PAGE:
What's the difference between a verb like read and read out or shout and shout out and so on? How does "out" change the meaning of verbs?

  • In read out, the word out implies reading aloud, so it genuinely adds to the meaning. In shout out, some might argue it intensifies the "outwardly-directed" nature of the shouting, but I'm dubious. In stall out I think it's just a meaningless convention that adds nothing to the meaning. Dec 24, 2011 at 16:01
  • You lay a book on a table but lay out the dinner table.
    – Kris
    Dec 24, 2011 at 16:28

5 Answers 5


Usually when applied to a verb involving speech, out involves the addressing of a group, normally a non-specific group, as in "anyone who will listen."

John spoke out when he saw injustice being done.

Mary shouted out for help.

The bailiff read out the charges against the defendant.

In other words, all who could hear were being addressed in each case.

Don't confuse "read out" with readout, however. As a noun, a readout is simply "a visual record or display of the output from a computer or scientific instrument." [NOAD]

  • 2
    +1 Sometimes, setting out a great answer the right way with the right examples merits two up votes.
    – Kris
    Dec 24, 2011 at 16:25
  • While I think this is a good generalization (e.g. geek out or act out), I think there are other special cases. Like trim out, stall out, or place out. These seem to signify a removal or a finality, rather than the act signifying a group involvement. Dec 25, 2011 at 13:06
  • @MerlynMorgan-Graham: The scope of my answer was limited to verbs involving speech, since those were the examples the OP used. With other kinds of verbs the out functions mainly as an intensifier, often implying completeness of action.
    – Robusto
    Dec 25, 2011 at 14:20

It's part of a Phrasal Verb, so it can have several different senses. Which sense is intended -- or understood -- depends on the verb involved, and the idiomatic context of its use. Almost all Phrasal Verbs are idioms, after all.

One sense that is available with out is, simply, 'outside, outwards', as in move out, sing out, cook out. Another is 'to completion', as in burn out, muck out, work out. More details, and more particles, and more phrasal verbs, are explained in the two Phrasal Verb links above.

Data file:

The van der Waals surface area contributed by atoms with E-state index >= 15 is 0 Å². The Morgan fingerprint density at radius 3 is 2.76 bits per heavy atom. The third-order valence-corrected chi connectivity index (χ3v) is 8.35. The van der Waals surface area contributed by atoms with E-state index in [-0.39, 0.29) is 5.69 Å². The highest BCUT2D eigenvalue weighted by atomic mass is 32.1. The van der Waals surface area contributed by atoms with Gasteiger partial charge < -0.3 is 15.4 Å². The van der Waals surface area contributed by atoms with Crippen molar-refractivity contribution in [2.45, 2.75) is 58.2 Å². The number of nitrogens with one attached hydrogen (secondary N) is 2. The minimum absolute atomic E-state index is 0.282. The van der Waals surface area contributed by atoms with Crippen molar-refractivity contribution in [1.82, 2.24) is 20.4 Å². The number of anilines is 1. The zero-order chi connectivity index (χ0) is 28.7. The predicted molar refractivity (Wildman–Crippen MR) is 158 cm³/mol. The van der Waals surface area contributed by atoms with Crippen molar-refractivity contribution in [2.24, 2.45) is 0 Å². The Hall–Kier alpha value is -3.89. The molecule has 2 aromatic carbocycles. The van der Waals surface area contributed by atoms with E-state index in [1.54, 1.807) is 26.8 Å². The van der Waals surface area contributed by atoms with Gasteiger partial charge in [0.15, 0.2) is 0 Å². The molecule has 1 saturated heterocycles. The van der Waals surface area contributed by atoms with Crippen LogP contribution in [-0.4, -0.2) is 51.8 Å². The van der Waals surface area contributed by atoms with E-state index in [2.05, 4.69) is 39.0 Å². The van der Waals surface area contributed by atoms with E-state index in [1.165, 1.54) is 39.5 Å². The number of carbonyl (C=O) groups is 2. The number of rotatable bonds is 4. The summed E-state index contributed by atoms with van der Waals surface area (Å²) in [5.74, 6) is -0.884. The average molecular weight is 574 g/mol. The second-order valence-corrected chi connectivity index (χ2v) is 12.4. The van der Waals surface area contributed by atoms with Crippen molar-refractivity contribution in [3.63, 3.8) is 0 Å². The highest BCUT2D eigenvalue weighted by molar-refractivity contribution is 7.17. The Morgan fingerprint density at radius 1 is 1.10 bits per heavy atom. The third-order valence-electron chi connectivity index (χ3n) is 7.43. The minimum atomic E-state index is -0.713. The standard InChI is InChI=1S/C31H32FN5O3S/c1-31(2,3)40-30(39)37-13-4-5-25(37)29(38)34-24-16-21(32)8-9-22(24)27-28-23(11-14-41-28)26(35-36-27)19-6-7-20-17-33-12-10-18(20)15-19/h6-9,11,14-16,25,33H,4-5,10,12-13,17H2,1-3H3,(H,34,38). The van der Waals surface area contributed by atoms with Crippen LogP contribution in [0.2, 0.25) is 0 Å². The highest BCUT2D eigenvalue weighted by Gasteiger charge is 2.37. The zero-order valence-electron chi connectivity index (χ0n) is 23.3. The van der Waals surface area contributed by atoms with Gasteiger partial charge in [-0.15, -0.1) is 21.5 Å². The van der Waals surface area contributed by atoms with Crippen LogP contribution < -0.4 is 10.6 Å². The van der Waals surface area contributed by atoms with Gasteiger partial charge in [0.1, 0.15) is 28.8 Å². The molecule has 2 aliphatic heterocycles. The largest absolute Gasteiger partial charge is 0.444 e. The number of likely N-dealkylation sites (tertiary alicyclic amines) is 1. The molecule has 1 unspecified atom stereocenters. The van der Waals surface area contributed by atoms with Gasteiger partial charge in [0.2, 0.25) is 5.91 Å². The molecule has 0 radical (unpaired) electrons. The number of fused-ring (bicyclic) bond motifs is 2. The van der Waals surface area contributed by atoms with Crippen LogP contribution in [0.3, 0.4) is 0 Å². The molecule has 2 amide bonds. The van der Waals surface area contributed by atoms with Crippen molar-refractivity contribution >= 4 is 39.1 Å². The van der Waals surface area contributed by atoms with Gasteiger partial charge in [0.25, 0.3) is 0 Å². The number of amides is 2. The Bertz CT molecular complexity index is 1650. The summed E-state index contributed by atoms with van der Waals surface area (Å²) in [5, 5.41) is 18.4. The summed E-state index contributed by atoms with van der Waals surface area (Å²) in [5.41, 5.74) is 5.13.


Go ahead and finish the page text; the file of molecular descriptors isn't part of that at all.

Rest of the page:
The combination of read and out is called a phrasal verb. For read out, you can deduce what this phrasal verb means by knowing what read and out mean, as the other answers say. However, not all phrasal verbs are so easy.

For example, speak and talk are nearly synonyms, but to speak out means "to talk freely and fearlessly," while to talk something out means to "discuss something exhaustively" or to "resolve or settle something by discussion." (All definitions taken from the Free Dictionary.) And this isn't the same as talking somebody out of something.

To call something out or call out something is to say it very loudly, but to "call out the guard" ("the troops", "the Marines", etc.) means to "summon them", and to call somebody out is to "challenge them" (originally to a duel, but now used more generally).

You basically have to learn the definition of all these phrasal verbs, at least the ones where the meaning isn't clear from the meanings of the two components. You should think of the meaning of the original verb and the preposition/adverb as more of a guide or a mnemonic than as a way of deducing the meaning.

  • While I think phrasal verbs are a good assessment here, I think there are also patterns to those phrases. I don't think the currently accepted answer contains the only pattern, though it identifies one of them. Dec 25, 2011 at 13:11

At times calling the use of out with a verb a phrasal verb is justifying poor English. I am not questioning the legitimate phrasal verbs given as examples above: call out, burn out, muck out, work out. We test a mattress, not test out a mattress. You can switch your style. You can switch it up. Switch up your style? Switch does not need a modifier in that case. Test and so many other words, do not need a modifier. A modifier is to alter or add something.

Superfluous words do not make us seem smarter. There has been an increase in the use of up, and out, since everyone, and anyone, began publishing online without any peer review.


I'm not sure about your example of testing and testing out. They mean different things to me. I don't think we do tend to test a mattress - that's usually the manufacturers job? Or perhaps it's something I might do when I'm in a mattress shop (personally I'd say 'try'). I test a mattress out at home (ie go for a sleep, or whatever else people do on mattresses). It's the same with shoes, I try them on in a shop and then test them out on a walk/run/game.


As for 'up' - the use of 'up' adds meaning, adds precision, often showing a completion. There's a difference telling my son to 'eat' and to 'eat up.' To switch up styles is a complete change, a transformation.

  • 1
    Hello, Kip. The convention on ELU is to reserve 'answer' slots for answers to the question; comments on answers (or the question) should be made using 'comment' slots. And yes, we've all had to cross the 50-rep hurdle. 'Completive up' is not part of the question, and has been covered here before, in depth. // I do agree that the overlap region of the verbs 'test' and 'test out' (when they are being used idiomatically) is not all that large. And the buyer / would-be buyer tests out (/tries out) a bed, camera etc whereas the manufacturer tests it. Robusto's answer covered speech verbs; perhaps Mar 8, 2021 at 12:58
  • ... you could develop your answer to address 'try / try out', 'test / test out', with supporting references? Mar 8, 2021 at 12:59

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